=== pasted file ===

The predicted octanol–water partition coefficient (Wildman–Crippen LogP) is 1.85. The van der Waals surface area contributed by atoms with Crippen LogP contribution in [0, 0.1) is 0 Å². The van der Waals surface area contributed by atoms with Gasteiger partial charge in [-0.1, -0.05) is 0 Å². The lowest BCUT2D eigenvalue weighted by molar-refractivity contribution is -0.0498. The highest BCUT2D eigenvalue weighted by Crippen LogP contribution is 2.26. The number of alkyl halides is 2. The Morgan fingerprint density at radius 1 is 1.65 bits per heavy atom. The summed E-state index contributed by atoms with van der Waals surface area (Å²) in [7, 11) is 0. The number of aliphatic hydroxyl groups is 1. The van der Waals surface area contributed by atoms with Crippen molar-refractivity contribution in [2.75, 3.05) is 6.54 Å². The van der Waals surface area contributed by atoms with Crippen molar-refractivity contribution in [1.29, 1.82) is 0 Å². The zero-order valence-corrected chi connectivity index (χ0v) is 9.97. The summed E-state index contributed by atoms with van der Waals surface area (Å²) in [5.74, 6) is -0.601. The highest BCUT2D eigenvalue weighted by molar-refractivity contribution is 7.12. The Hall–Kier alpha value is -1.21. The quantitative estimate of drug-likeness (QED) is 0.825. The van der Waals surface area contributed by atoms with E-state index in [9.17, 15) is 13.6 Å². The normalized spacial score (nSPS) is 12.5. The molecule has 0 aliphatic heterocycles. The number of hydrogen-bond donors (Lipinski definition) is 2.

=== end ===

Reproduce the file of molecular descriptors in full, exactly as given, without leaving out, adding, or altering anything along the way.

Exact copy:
The predicted octanol–water partition coefficient (Wildman–Crippen LogP) is 1.85. The van der Waals surface area contributed by atoms with Crippen LogP contribution in [0, 0.1) is 0 Å². The van der Waals surface area contributed by atoms with Gasteiger partial charge in [-0.1, -0.05) is 0 Å². The lowest BCUT2D eigenvalue weighted by molar-refractivity contribution is -0.0498. The highest BCUT2D eigenvalue weighted by Crippen LogP contribution is 2.26. The number of alkyl halides is 2. The Morgan fingerprint density at radius 1 is 1.65 bits per heavy atom. The summed E-state index contributed by atoms with van der Waals surface area (Å²) in [7, 11) is 0. The number of aliphatic hydroxyl groups is 1. The van der Waals surface area contributed by atoms with Crippen molar-refractivity contribution in [2.75, 3.05) is 6.54 Å². The van der Waals surface area contributed by atoms with Crippen molar-refractivity contribution in [1.29, 1.82) is 0 Å². The zero-order valence-corrected chi connectivity index (χ0v) is 9.97. The summed E-state index contributed by atoms with van der Waals surface area (Å²) in [5.74, 6) is -0.601. The highest BCUT2D eigenvalue weighted by molar-refractivity contribution is 7.12. The Hall–Kier alpha value is -1.21. The quantitative estimate of drug-likeness (QED) is 0.825. The van der Waals surface area contributed by atoms with E-state index in [9.17, 15) is 13.6 Å². The normalized spacial score (nSPS) is 12.5. The molecule has 0 aliphatic heterocycles. The number of hydrogen-bond donors (Lipinski definition) is 2.